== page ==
After overseeing significant steps in the city’s public health, Louisville Metro Health and Wellness Director Dr. Adewale Troutman is leaving his position in early November to take a post in south Florida.
The popular department head will become director of the University of South Florida’s Public Health Practice and Public Health Leadership Institute in Tampa, where he will also serve as a consultant to the Department of Community Health in Tampa and will be a full professor at USF.
“It is my conviction that health is a basic human right and we must all continue to focus on eliminating obstacles that prevent the equitable application of that right to all people,” he said. “Louisville has taken significant steps to achieve that goal and I am proud of the part I have played.”
Mayor Jerry Abramson has selected Dr. Matt Zahn, medical director for the Louisville Public Health and Wellness Department, to serve as interim director of the department when Troutman leaves.
In 2003, Abramson hired Troutman as the city’s public health director to help raise the bar on health and wellness. And for the past seven years, Troutman, who is one of the mayor’s most popular appointees, has worked to increase awareness of healthier lifestyles and led on many initiatives, including the controversial smoking ban that passed the Metro Council in 2008.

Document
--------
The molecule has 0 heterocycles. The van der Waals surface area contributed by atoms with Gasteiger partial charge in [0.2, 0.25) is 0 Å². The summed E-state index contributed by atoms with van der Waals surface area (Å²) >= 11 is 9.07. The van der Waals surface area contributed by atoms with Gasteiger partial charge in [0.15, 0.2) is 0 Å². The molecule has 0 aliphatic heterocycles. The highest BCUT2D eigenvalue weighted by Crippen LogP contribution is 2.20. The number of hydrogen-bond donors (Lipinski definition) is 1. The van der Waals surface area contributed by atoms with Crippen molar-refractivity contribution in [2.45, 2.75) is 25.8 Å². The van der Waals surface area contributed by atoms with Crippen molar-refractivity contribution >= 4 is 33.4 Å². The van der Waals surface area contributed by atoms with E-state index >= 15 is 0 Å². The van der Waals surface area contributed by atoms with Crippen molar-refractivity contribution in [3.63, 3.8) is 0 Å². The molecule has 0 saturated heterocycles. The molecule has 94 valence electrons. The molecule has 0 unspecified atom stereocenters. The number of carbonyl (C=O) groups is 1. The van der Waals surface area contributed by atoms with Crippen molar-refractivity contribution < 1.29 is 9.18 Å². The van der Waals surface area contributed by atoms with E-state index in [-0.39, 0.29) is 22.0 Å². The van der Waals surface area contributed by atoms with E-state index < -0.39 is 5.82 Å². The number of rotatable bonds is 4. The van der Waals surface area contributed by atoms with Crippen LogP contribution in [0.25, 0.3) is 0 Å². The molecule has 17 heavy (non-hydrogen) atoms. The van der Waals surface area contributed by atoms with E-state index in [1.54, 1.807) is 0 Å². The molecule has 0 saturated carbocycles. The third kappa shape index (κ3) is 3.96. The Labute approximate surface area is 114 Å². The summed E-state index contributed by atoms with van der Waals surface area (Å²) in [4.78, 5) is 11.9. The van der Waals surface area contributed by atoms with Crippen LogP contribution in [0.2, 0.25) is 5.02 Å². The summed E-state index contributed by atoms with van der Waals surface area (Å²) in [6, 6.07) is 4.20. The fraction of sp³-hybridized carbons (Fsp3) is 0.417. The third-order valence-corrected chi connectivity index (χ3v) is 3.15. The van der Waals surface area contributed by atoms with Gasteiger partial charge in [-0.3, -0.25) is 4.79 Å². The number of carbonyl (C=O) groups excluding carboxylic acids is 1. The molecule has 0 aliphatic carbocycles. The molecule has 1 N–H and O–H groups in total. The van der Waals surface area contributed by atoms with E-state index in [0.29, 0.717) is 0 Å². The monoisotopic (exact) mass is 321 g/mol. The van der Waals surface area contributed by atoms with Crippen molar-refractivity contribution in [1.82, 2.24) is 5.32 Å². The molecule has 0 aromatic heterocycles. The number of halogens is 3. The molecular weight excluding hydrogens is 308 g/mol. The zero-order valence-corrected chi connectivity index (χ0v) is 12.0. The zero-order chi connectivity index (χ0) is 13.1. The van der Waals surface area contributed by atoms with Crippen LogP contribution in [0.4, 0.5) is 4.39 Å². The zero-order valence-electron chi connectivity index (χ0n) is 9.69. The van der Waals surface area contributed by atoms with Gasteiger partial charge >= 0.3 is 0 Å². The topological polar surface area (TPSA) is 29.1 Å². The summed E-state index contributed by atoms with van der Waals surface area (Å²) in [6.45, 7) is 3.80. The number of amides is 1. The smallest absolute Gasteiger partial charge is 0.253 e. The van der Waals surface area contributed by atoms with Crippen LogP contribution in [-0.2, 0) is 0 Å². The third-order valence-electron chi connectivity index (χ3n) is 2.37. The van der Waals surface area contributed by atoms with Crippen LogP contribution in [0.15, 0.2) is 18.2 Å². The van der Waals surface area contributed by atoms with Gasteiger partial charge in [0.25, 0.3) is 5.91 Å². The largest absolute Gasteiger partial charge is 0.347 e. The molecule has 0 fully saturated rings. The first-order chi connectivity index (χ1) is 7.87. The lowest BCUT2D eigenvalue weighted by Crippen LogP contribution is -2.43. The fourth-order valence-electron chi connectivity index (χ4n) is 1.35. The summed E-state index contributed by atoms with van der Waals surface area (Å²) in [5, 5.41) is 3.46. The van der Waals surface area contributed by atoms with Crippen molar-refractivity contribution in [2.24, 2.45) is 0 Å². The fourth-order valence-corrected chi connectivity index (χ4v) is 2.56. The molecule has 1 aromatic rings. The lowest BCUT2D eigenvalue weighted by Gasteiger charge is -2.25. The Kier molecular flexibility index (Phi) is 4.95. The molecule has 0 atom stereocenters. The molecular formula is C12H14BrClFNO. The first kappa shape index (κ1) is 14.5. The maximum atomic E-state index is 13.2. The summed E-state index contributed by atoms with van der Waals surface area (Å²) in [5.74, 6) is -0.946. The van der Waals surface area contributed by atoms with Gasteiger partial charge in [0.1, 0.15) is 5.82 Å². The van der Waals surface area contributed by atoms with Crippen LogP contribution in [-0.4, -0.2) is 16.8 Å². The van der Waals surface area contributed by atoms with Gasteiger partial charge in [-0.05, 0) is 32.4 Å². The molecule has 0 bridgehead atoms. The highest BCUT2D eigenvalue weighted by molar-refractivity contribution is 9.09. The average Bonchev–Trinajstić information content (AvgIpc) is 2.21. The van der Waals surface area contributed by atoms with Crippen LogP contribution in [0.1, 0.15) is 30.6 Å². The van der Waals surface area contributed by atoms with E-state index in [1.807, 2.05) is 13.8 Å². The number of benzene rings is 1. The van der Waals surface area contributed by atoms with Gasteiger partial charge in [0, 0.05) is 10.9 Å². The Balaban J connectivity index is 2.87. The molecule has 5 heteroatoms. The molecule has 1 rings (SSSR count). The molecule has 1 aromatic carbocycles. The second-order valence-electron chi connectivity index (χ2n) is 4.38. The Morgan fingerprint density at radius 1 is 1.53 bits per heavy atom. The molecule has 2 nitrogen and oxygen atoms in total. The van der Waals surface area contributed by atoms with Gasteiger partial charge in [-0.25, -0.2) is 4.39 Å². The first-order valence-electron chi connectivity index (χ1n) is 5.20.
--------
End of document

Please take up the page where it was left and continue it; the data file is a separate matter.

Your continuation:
Among the major accomplishments:
· Implementing the Mayor’s Healthy Hometown Movement, a communitywide effort to increase physical activity and healthy eating;
· Creating the Center for Health Equity to reduce social and economic disparities to good health and wellness;
· Managing a successful citywide inoculation program for the H1N1 virus that protected more than 300,000 children and adults.
“Ade has made a tremendous mark on this community in a relatively short time,” Abramson said in a statement. “He has delivered on the promise to help citizens improve their health and wellness and to make Louisville a healthier place for everyone.”
With only four months left until a new mayor is inaugurated, Troutman’s departure is an unfortunate but natural process of an outgoing administration.
However, Troutman leaving will also mean his wife, Denise Vazquez Troutman, who has served as president and CEO of The Center for Women and Families for more than four years, will leave her post effective March 2011 to join her husband.
The Center for Women and Families plans to begin a search for a new president and CEO next month, said Steven Bowling, Director of Community Engagement at the center.